UN agency launches repatriation for Congolese refugees returning from Zambia
“Yesterday, Thursday, we launched a three-year voluntary repatriation programme to help Congolese refugees in Zambia return home to the Democratic Republic of the Congo,” Jennifer Pagonis, spokesperson for the UN High Commissioner for Refugees (UNHCR), said at a press briefing in Geneva.
Ms. Pagonis said that there were approximately 61,000 Congolese in Zambia, and UNHCR, with the assistance of the International Organization for Migration (IOM) and the Governments concerned, hoped to help 20,000 of those return in 2007.
The initial convoy, carrying 414 refugees, drove 400 kilometres from Mwange Refugee Camp in the north of Zambia to the Zambian port of Mpulungu where they spent the night, Ms. Pagonis said. This evening, the refugees are scheduled to board the a chartered ferry and sail some 380 kilometres along Lake Tanganyika to dock at Kalemie in the Congo's Katanga province on Saturday morning.
At today’s briefing, Ms. Pagonis made it clear that refugees will only be transported to areas that meet the conditions set by UNHCR. They must be accessible by road, landmines must be cleared and basic services – schools, health clinics and potable water – must be available.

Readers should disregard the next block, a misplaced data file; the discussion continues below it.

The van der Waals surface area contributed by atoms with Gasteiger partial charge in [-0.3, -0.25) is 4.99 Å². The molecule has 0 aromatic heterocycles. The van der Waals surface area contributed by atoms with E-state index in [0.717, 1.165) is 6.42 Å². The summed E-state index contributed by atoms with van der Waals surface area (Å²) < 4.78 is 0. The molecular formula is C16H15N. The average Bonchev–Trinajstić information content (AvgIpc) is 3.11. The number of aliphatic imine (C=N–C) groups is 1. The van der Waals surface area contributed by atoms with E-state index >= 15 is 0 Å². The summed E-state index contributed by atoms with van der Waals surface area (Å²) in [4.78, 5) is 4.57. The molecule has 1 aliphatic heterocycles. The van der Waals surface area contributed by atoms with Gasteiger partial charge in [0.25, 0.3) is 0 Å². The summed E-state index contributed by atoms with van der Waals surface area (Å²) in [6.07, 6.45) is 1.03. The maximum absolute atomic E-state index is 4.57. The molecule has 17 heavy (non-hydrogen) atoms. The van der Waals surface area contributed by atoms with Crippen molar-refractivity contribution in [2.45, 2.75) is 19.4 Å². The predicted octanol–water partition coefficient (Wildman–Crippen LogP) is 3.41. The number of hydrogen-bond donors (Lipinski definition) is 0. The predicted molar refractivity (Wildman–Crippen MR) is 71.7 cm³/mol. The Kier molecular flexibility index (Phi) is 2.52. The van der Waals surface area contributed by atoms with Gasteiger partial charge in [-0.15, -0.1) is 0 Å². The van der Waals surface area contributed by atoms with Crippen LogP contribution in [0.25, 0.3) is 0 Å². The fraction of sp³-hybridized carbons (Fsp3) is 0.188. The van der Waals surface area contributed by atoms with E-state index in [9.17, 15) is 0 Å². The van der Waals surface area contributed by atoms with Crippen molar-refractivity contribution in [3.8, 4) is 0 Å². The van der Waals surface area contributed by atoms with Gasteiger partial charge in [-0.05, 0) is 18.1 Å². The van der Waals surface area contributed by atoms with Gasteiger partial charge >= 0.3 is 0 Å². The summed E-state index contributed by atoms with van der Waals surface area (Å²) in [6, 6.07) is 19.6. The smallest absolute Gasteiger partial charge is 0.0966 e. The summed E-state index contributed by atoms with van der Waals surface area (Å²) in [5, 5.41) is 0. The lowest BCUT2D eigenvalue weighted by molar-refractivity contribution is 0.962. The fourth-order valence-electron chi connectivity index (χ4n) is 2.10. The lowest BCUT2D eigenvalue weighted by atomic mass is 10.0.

In areas of DRC not yet suitable for repatriation, UNHCR is working with the government and other partners to prepare them for returns, she said.
Returnees will spend the first days back in the DRC in a reception centre where they will get mine awareness training, HIV/AIDS information and any necessary medical assistance. Before leaving for their home areas, refugees are given food rations, blankets, soap, kitchen items, buckets and a construction kit to assist in rebuilding homes. Later in the year, they will get seeds and farming tools to help them become self-sufficient.
With support from the UN peacekeeping mission in the DRC (MONUC), the country last year held landmark presidential and parliamentary elections, the first in more than four decades.
Since 2004, some 103,000 Congolese refugees have returned home, but nearly 340,000 remain in neighbouring countries.